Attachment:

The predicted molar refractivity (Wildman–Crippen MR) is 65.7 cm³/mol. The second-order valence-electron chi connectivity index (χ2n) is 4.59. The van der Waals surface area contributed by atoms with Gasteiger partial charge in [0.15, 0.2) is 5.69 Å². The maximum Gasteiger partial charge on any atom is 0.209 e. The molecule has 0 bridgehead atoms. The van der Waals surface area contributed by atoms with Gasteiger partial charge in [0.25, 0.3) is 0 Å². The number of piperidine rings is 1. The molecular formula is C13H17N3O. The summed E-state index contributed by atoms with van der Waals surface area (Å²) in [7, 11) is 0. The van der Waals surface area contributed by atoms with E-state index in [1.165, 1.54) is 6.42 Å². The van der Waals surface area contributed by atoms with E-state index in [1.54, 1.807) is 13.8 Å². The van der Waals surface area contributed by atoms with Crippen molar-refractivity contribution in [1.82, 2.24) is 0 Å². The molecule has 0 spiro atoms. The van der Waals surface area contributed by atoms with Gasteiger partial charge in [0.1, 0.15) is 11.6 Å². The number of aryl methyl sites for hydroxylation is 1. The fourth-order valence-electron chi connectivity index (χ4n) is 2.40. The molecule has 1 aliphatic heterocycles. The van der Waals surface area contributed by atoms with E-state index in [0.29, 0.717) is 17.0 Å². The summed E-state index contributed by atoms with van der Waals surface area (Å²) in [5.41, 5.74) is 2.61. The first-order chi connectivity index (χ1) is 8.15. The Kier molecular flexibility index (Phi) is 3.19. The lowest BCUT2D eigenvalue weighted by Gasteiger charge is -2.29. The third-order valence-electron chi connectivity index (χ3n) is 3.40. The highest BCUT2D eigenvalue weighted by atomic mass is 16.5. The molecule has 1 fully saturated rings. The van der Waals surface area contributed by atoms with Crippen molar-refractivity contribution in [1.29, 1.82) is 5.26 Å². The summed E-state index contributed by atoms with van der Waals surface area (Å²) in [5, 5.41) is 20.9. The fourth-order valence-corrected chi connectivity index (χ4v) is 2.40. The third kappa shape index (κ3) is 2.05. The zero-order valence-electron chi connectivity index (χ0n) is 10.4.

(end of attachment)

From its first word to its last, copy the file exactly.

The predicted molar refractivity (Wildman–Crippen MR) is 65.7 cm³/mol. The second-order valence-electron chi connectivity index (χ2n) is 4.59. The van der Waals surface area contributed by atoms with Gasteiger partial charge in [0.15, 0.2) is 5.69 Å². The maximum Gasteiger partial charge on any atom is 0.209 e. The molecule has 0 bridgehead atoms. The van der Waals surface area contributed by atoms with Gasteiger partial charge in [0.25, 0.3) is 0 Å². The number of piperidine rings is 1. The molecular formula is C13H17N3O. The summed E-state index contributed by atoms with van der Waals surface area (Å²) in [7, 11) is 0. The van der Waals surface area contributed by atoms with E-state index in [1.165, 1.54) is 6.42 Å². The van der Waals surface area contributed by atoms with E-state index in [1.54, 1.807) is 13.8 Å². The van der Waals surface area contributed by atoms with Crippen molar-refractivity contribution in [1.82, 2.24) is 0 Å². The molecule has 0 spiro atoms. The van der Waals surface area contributed by atoms with Gasteiger partial charge in [0.1, 0.15) is 11.6 Å². The number of aryl methyl sites for hydroxylation is 1. The fourth-order valence-electron chi connectivity index (χ4n) is 2.40. The molecule has 1 aliphatic heterocycles. The van der Waals surface area contributed by atoms with E-state index in [0.29, 0.717) is 17.0 Å². The summed E-state index contributed by atoms with van der Waals surface area (Å²) in [5.41, 5.74) is 2.61. The first-order chi connectivity index (χ1) is 8.15. The Kier molecular flexibility index (Phi) is 3.19. The lowest BCUT2D eigenvalue weighted by Gasteiger charge is -2.29. The third-order valence-electron chi connectivity index (χ3n) is 3.40. The highest BCUT2D eigenvalue weighted by atomic mass is 16.5. The molecule has 1 fully saturated rings. The van der Waals surface area contributed by atoms with Crippen molar-refractivity contribution in [1.29, 1.82) is 5.26 Å². The summed E-state index contributed by atoms with van der Waals surface area (Å²) in [5, 5.41) is 20.9. The fourth-order valence-corrected chi connectivity index (χ4v) is 2.40. The third kappa shape index (κ3) is 2.05. The zero-order valence-electron chi connectivity index (χ0n) is 10.4.